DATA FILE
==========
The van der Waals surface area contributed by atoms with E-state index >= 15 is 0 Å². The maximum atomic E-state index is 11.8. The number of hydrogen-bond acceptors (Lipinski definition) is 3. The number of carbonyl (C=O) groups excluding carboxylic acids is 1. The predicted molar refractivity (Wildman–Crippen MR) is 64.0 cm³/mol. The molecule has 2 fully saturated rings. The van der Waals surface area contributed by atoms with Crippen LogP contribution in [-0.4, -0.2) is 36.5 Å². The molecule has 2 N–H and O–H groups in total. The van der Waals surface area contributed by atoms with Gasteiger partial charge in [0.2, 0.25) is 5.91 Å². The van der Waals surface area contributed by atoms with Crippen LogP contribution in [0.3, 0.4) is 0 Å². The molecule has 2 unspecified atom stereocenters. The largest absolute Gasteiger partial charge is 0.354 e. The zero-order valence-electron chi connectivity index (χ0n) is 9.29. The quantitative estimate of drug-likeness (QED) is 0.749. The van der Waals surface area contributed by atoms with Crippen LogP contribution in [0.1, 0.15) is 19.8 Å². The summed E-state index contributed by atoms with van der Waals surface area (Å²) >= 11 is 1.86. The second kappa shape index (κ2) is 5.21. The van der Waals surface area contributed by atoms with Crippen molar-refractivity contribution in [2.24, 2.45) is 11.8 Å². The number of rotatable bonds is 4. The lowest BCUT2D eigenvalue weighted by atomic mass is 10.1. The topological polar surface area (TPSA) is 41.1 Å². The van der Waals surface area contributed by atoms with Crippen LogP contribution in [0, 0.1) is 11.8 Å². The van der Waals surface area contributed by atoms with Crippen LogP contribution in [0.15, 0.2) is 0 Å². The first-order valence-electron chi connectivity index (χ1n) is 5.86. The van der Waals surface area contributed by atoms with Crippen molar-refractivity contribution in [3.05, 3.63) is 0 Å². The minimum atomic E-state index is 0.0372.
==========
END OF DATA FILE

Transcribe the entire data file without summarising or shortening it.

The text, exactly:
The van der Waals surface area contributed by atoms with E-state index >= 15 is 0 Å². The maximum atomic E-state index is 11.8. The number of hydrogen-bond acceptors (Lipinski definition) is 3. The number of carbonyl (C=O) groups excluding carboxylic acids is 1. The predicted molar refractivity (Wildman–Crippen MR) is 64.0 cm³/mol. The molecule has 2 fully saturated rings. The van der Waals surface area contributed by atoms with Crippen LogP contribution in [-0.4, -0.2) is 36.5 Å². The molecule has 2 N–H and O–H groups in total. The van der Waals surface area contributed by atoms with Gasteiger partial charge in [0.2, 0.25) is 5.91 Å². The van der Waals surface area contributed by atoms with Crippen LogP contribution in [0.3, 0.4) is 0 Å². The molecule has 2 unspecified atom stereocenters. The largest absolute Gasteiger partial charge is 0.354 e. The zero-order valence-electron chi connectivity index (χ0n) is 9.29. The quantitative estimate of drug-likeness (QED) is 0.749. The van der Waals surface area contributed by atoms with Crippen LogP contribution in [0.1, 0.15) is 19.8 Å². The summed E-state index contributed by atoms with van der Waals surface area (Å²) >= 11 is 1.86. The second kappa shape index (κ2) is 5.21. The van der Waals surface area contributed by atoms with Crippen molar-refractivity contribution in [2.24, 2.45) is 11.8 Å². The number of rotatable bonds is 4. The lowest BCUT2D eigenvalue weighted by atomic mass is 10.1. The topological polar surface area (TPSA) is 41.1 Å². The van der Waals surface area contributed by atoms with Crippen LogP contribution in [0, 0.1) is 11.8 Å². The van der Waals surface area contributed by atoms with Crippen LogP contribution in [0.15, 0.2) is 0 Å². The first-order valence-electron chi connectivity index (χ1n) is 5.86. The van der Waals surface area contributed by atoms with Crippen molar-refractivity contribution in [3.05, 3.63) is 0 Å². The minimum atomic E-state index is 0.0372.